“Detail, focus, and control of the magic,” Doyle sighed. Minerva had said much the same thing about transfiguring objects. Perhaps there wasn’t as much difference as some people thought between the branches of magic…
“Those three things are key to every type of magic. There are some things that depend on aptitudes, such as a seer’s visions, or a parsel tongue’s speaking with snakes. There are also quite a few areas where the amount of power can make a difference, such as the duration of spell-work or the extent of a spell’s reach. But transfiguration, conjuration, charms, defensive spell work, magical attacks, enchantments… all of them need focus, precise details, and control over one’s magic,” Filius explained.
Doyle smiled, glad that his teachers actually knew how to teach and bothered to explain the whys and the hows as much as they could, rather than just saying ‘because it works when you do this, but not if you do that’ the way others had in the past. It was important to know this works and that doesn’t, but it helped a lot to know why.
“Would you mind if I asked you a slightly prying and personal question, Filius?” he asked.
“Go ahead and ask, though if it’s too prying I won’t answer,” Filius remained in his squashy chair.
“Considering that you’re obviously not wholly human, have you ever considered marrying? Would your heritage be a problem?” Doyle hoped that his question, which he knew was rather prying, wouldn’t offend.
“My heritage is… I won’t lie and say that it’s never been a problem for me. For most, it is a mark against me in the ledger. But just as people can find love if they aren’t always the smartest, or richest, or most magically gifted, one can find love with mixed heritage. If you find someone willing to look at you, not just at your family or at social perception.” He sighed, and fell silent for a few moments. Perhaps he was wandering in memories.
Softly, Filius spoke again, “I was married. For about a decade, my wife and I had the most blissful life I could have asked for. A comfortable, if not large or elegant home, two adorable children with another on the way, and I had apprenticed myself to a charm master to study further into my craft.”
“What happened?” Doyle knew that it had been something awful.
“My wife was muggle born, and her parents lived in London. She went to visit them over the weekend, hoping to share the good news about our expected third child. She was hoping for a girl…” Filius paused, producing a handkerchief.
Doyle made a noise, not quite sure what to say.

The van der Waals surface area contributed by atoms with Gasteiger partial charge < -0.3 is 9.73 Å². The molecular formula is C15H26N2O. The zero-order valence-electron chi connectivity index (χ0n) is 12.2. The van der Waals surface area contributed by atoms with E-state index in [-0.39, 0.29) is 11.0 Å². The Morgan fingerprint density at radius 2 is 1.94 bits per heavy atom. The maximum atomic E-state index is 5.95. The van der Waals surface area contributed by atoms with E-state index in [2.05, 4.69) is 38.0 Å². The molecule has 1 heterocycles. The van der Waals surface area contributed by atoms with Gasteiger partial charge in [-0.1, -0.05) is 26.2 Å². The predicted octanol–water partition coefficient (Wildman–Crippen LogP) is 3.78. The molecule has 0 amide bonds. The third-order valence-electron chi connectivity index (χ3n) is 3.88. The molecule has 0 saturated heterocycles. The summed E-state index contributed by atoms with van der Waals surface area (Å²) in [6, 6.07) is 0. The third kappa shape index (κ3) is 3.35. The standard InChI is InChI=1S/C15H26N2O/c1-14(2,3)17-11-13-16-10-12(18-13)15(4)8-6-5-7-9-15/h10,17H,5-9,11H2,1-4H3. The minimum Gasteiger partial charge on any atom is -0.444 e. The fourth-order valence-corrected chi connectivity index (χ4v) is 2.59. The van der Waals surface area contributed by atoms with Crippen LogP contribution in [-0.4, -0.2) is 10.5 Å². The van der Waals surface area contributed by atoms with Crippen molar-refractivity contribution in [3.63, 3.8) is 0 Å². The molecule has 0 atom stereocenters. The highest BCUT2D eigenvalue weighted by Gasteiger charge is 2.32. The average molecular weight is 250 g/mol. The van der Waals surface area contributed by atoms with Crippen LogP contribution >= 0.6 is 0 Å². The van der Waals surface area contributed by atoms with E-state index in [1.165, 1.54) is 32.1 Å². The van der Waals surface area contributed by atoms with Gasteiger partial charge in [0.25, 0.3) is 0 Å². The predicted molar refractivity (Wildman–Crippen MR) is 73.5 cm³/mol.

“That was September seventh of nineteen fourty. Her parents lived near the Port of London…” Filius couldn’t continue.
“The German bombings,” Doyle whispered.
Filius nodded. “Our boys grew up, though it was much harder without Beatrice. I lost my younger son to the more recent Dark Wizard, slain by one of his attack squads who objected to our mixed heritage. He hated muggles and thought very little of muggle born, so that was dreadful enough, but to add a bit of goblin blood on top of that? Unacceptable to them. It took eight of them to kill my boy Leopold, and he took them all with him, but they still killed him. My eldest wound up moving to America after that, along with his intended.
“I’m sorry,” Doyle knew that his words wouldn’t help the older man’s pain. Couldn’t bring back his wife or his dead children. Couldn’t undo decades of loss.
“Hardly your fault. And don’t let my own woes keep you from trying a bit of courting yourself. Though there will always be some who consider certain types to be the wrong sort of ancestry. There will also be those who look with a clear eye, seeing beyond family and outer appearances to judge you for your own nature,” Filius managed a thin smile.
“Then I’d best try to make sure my own nature and what I’ve done meself remains something worth a bit of acceptance,” Doyle looked again at a chair. “No point in finding someone to judge me only on my own merits and then not measuring up.”
“A good lesson for everyone to keep in mind,” Filius agreed. “Now make the desk dance.”
Doyle pointed his chair at the desk and spoke the spell, an image in his mind. He felt the magic pass through him and into the wand. The desk began tapping against the floor and then tapping, shuffling and whirling around the room.
After several moments of thoughtful observation, Filius chuckled, “Your desk has a poor sense of rhythm.”
Doyle sighed and nodded, “Is that the desk or me?”
“It can be hard to tell sometimes,” Filius shook his head. “But you are improving.”
Doyle had to hope it would be enough. Hope he would improve fast enough to be ready for the next thing, whatever and whenever that next thing might happen. Though he suspected it would be more of those Death Eaters.”
End part 2.
The next morning, as he slid the toast and fruit to Severus, Doyle considered the large number of owls flying into the Hall. There were also at least half a dozen ravens in the mix, which Doyle remembered as generally bringing unfortunate news. There was also a small tan owl that circled the room a few times before landing in front of him with a soft noise. He wasn’t sure, but the owl sounded tired.